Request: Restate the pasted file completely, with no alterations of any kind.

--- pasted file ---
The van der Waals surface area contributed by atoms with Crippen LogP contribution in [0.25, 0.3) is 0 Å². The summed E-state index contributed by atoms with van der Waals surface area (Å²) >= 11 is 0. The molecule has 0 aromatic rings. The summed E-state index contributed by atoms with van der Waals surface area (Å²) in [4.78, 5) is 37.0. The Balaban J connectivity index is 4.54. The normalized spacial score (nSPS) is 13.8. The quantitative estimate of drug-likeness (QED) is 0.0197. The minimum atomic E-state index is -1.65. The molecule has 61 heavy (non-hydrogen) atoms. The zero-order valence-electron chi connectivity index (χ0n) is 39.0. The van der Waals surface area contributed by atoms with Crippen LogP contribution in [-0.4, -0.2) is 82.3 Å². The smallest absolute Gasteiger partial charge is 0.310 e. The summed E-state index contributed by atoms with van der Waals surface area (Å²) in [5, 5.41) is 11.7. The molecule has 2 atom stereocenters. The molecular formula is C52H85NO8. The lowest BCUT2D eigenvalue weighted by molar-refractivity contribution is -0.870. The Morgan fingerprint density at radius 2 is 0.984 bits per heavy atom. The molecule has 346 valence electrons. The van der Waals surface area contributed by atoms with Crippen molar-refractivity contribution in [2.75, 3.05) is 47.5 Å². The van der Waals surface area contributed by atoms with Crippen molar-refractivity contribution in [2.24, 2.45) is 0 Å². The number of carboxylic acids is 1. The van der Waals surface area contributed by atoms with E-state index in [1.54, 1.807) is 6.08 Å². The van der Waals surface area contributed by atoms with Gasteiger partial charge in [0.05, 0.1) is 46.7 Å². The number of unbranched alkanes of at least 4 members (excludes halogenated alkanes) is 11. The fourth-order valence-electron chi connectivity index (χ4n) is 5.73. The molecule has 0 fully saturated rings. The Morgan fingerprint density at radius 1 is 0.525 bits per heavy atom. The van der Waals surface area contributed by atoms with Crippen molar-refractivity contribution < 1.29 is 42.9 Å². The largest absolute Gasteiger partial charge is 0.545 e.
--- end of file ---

The van der Waals surface area contributed by atoms with Crippen LogP contribution in [0.25, 0.3) is 0 Å². The summed E-state index contributed by atoms with van der Waals surface area (Å²) >= 11 is 0. The molecule has 0 aromatic rings. The summed E-state index contributed by atoms with van der Waals surface area (Å²) in [4.78, 5) is 37.0. The Balaban J connectivity index is 4.54. The normalized spacial score (nSPS) is 13.8. The quantitative estimate of drug-likeness (QED) is 0.0197. The minimum atomic E-state index is -1.65. The molecule has 61 heavy (non-hydrogen) atoms. The zero-order valence-electron chi connectivity index (χ0n) is 39.0. The van der Waals surface area contributed by atoms with Crippen LogP contribution in [-0.4, -0.2) is 82.3 Å². The smallest absolute Gasteiger partial charge is 0.310 e. The summed E-state index contributed by atoms with van der Waals surface area (Å²) in [5, 5.41) is 11.7. The molecule has 2 atom stereocenters. The molecular formula is C52H85NO8. The lowest BCUT2D eigenvalue weighted by molar-refractivity contribution is -0.870. The Morgan fingerprint density at radius 2 is 0.984 bits per heavy atom. The molecule has 346 valence electrons. The van der Waals surface area contributed by atoms with Crippen molar-refractivity contribution in [2.75, 3.05) is 47.5 Å². The van der Waals surface area contributed by atoms with Crippen molar-refractivity contribution in [2.24, 2.45) is 0 Å². The number of carboxylic acids is 1. The van der Waals surface area contributed by atoms with E-state index in [1.54, 1.807) is 6.08 Å². The van der Waals surface area contributed by atoms with Gasteiger partial charge in [0.05, 0.1) is 46.7 Å². The number of unbranched alkanes of at least 4 members (excludes halogenated alkanes) is 11. The fourth-order valence-electron chi connectivity index (χ4n) is 5.73. The molecule has 0 fully saturated rings. The Morgan fingerprint density at radius 1 is 0.525 bits per heavy atom. The van der Waals surface area contributed by atoms with Crippen molar-refractivity contribution < 1.29 is 42.9 Å². The largest absolute Gasteiger partial charge is 0.545 e.